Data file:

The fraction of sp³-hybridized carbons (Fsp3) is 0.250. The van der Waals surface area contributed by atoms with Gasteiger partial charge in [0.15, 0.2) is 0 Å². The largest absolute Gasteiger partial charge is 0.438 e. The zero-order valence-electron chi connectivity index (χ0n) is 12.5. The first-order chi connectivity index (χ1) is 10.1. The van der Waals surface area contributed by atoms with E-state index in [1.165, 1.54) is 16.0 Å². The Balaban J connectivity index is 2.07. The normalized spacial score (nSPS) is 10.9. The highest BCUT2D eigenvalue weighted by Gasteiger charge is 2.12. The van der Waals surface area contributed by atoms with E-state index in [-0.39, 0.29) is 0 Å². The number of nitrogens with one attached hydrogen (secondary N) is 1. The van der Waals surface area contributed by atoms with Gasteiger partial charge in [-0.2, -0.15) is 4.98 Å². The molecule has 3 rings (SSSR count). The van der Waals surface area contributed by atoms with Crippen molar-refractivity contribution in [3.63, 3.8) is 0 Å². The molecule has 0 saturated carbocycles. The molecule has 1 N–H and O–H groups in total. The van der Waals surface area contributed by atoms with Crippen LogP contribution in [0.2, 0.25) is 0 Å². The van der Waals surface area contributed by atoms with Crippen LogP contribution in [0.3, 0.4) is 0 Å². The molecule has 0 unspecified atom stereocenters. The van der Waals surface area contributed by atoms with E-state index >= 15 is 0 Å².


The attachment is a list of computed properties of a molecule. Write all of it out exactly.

The fraction of sp³-hybridized carbons (Fsp3) is 0.250. The van der Waals surface area contributed by atoms with Gasteiger partial charge in [0.15, 0.2) is 0 Å². The largest absolute Gasteiger partial charge is 0.438 e. The zero-order valence-electron chi connectivity index (χ0n) is 12.5. The first-order chi connectivity index (χ1) is 10.1. The van der Waals surface area contributed by atoms with E-state index in [1.165, 1.54) is 16.0 Å². The Balaban J connectivity index is 2.07. The normalized spacial score (nSPS) is 10.9. The highest BCUT2D eigenvalue weighted by Gasteiger charge is 2.12. The van der Waals surface area contributed by atoms with E-state index in [-0.39, 0.29) is 0 Å². The number of nitrogens with one attached hydrogen (secondary N) is 1. The van der Waals surface area contributed by atoms with Gasteiger partial charge in [-0.2, -0.15) is 4.98 Å². The molecule has 3 rings (SSSR count). The van der Waals surface area contributed by atoms with Crippen molar-refractivity contribution in [3.63, 3.8) is 0 Å². The molecule has 0 saturated carbocycles. The molecule has 1 N–H and O–H groups in total. The van der Waals surface area contributed by atoms with Crippen LogP contribution in [0.2, 0.25) is 0 Å². The van der Waals surface area contributed by atoms with Crippen LogP contribution in [0.3, 0.4) is 0 Å². The molecule has 0 unspecified atom stereocenters. The van der Waals surface area contributed by atoms with E-state index >= 15 is 0 Å².